Data from: Optical coherence tomography is highly sensitive in detecting prior optic neuritis
Xu, Sarah Chaoying et al. (2019), Data from: Optical coherence tomography is highly sensitive in detecting prior optic neuritis, Dryad, Dataset, https://doi.org/10.5061/dryad.75r59p2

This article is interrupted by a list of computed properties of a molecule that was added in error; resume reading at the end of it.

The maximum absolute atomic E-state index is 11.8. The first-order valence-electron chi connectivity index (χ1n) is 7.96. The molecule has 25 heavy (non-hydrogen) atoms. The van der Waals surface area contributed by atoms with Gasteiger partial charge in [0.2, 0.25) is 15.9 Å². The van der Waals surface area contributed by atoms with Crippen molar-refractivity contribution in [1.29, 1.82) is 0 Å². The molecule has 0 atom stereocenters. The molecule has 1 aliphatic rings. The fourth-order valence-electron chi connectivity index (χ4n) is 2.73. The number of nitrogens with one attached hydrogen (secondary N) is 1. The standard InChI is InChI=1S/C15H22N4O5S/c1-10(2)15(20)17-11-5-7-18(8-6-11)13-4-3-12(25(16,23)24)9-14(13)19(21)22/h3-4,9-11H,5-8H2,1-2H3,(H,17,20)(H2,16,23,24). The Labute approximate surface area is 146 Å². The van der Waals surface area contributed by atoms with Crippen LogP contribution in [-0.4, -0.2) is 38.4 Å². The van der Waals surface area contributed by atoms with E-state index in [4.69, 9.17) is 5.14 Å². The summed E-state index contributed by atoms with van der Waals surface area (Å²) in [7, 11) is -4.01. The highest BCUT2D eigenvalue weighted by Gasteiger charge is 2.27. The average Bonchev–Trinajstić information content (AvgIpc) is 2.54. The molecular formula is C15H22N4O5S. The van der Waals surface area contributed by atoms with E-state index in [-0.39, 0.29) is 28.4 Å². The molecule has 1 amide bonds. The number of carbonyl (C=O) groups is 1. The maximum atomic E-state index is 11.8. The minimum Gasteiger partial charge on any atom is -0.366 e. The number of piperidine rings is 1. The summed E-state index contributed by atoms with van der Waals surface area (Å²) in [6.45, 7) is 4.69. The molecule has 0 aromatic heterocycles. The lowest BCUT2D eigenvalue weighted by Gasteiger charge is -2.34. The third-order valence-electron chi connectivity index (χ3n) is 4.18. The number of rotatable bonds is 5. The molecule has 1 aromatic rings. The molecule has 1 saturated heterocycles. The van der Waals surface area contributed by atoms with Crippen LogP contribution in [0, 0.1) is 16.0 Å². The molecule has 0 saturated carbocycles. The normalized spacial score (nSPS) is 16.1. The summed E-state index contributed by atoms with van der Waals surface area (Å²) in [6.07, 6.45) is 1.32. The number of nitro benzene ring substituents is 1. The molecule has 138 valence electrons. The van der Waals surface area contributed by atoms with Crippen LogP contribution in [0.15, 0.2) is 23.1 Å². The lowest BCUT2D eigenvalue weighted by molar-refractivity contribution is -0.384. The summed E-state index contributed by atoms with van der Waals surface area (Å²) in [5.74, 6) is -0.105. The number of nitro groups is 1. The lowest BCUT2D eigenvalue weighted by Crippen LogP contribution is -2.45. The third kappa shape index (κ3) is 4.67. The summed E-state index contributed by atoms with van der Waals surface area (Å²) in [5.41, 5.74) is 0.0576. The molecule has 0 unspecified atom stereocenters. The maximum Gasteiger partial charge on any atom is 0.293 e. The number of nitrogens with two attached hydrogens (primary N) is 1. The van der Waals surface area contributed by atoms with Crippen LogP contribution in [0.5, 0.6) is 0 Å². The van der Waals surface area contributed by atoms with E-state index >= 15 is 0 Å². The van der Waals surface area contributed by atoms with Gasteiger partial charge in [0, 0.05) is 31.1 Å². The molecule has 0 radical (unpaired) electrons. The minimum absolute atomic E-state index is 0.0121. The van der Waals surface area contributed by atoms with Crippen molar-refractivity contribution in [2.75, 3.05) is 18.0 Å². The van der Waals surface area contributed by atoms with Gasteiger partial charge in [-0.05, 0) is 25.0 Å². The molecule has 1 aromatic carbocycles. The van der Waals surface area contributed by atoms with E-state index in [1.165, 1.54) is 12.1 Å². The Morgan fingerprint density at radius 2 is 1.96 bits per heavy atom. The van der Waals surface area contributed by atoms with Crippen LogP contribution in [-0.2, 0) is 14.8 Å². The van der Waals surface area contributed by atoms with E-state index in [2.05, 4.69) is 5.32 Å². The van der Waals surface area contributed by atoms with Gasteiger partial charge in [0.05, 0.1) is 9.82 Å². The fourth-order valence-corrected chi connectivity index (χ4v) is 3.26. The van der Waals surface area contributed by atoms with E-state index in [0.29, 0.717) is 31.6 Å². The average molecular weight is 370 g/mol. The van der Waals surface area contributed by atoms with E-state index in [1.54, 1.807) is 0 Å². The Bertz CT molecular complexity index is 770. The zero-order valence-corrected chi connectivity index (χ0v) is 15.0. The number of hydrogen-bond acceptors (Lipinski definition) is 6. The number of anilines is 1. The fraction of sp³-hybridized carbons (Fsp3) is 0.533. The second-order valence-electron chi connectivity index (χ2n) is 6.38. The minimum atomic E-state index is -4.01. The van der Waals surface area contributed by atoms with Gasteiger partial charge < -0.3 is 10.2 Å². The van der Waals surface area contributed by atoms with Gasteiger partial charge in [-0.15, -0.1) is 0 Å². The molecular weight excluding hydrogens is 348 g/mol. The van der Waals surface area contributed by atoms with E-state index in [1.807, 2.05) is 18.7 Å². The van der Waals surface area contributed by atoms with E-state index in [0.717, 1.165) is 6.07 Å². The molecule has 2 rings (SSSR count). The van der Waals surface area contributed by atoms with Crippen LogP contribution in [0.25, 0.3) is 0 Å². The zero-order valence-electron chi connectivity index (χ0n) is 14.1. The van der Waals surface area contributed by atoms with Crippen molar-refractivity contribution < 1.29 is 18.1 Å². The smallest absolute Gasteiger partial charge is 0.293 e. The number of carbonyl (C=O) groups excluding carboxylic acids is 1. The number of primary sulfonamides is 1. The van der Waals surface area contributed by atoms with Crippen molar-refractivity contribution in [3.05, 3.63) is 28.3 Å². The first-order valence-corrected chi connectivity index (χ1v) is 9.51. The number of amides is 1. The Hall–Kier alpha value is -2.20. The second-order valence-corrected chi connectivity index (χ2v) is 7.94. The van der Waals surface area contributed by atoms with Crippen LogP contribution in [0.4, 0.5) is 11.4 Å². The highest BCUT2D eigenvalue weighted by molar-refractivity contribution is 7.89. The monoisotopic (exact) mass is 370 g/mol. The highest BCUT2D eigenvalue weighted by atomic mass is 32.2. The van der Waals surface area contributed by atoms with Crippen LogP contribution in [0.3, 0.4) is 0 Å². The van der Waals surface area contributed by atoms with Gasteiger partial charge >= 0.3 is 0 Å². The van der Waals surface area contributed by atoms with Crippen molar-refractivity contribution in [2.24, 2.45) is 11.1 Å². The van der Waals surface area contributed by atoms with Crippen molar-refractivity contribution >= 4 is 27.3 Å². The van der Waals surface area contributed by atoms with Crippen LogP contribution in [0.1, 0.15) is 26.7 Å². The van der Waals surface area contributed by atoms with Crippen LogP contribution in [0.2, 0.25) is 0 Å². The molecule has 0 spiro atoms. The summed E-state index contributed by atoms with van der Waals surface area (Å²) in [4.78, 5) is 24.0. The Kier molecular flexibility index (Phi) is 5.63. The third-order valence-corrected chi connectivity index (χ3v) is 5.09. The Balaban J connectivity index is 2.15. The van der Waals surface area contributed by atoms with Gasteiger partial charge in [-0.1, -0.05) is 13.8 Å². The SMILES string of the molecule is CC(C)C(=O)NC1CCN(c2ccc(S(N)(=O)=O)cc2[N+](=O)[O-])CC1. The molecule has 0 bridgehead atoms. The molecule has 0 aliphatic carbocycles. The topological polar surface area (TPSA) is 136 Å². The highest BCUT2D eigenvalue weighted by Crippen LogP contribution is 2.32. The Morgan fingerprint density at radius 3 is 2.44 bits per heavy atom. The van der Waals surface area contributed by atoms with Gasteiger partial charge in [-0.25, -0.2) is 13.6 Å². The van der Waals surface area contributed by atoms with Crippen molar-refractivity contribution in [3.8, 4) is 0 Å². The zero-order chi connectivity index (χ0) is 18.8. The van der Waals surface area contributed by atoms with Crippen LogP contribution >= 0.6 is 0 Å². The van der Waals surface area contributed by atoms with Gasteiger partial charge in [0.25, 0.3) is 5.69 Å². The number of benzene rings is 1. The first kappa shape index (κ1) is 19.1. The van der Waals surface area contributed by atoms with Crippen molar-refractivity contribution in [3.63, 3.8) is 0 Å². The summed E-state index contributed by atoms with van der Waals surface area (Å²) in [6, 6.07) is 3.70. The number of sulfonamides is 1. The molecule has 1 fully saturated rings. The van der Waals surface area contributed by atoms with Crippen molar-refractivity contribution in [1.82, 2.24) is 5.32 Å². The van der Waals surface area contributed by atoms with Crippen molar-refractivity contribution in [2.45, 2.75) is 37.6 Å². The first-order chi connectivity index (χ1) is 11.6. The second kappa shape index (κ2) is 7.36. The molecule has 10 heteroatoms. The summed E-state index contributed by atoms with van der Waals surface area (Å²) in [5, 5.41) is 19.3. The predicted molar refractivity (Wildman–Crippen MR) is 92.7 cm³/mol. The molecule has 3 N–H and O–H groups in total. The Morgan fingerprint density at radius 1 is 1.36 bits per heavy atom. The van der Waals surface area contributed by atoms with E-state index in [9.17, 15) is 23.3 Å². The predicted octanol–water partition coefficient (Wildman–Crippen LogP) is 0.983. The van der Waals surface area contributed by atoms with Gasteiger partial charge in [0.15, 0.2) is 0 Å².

Objective: To explore sensitivity of optical coherence tomography (OCT) in detecting prior unilateral optic neuritis. Methods: Retrospective, observational clinical study of all patients who presented from 1/1/14 to 6/1/17 with unilateral optic neuritis and OCT available at least three months after the attack. We compared OCT retinal nerve fiber layer (RNFL) and ganglion cell inner plexiform layer (GCIPL) thicknesses between affected and unaffected contralateral eyes. We excluded patients with concomitant glaucoma or other optic neuropathies. Based on analysis of normal controls, thinning was considered significant if RNFL was at least 9-µm or GCIPL was at least 6-µm less in affected eye compared to unaffected eye. Results: Fifty-one patients (18 male and 33 female) were included in the study. RNFL and GCIPL thicknesses were significantly lower in eyes with optic neuritis compared to unaffected eyes (p<0.001). RNFL was thinner by ≥9-µm in 73% of optic neuritis eyes compared to the unaffected eye. GCIPL was thinner by ≥6-µm in 96% of optic neuritis eyes. The sensitivity of OCT in detecting prior optic neuritis was 96% when using both average RNFL and GCIPL thicknesses. When using a threshold ≤1st percentile of age-matched controls, sensitivities were 37% for RNFL, 76% for GCIPL, and 78% for either GCIPL or RNFL thicknesses, each of which was lower than those calculated using the inter-eye difference as the threshold (p<0.05). Conclusions: OCT, especially in GCIPL, is a highly sensitive modality in detecting prior optic neuritis, which is made more robust by using inter-eye differences to approximate change.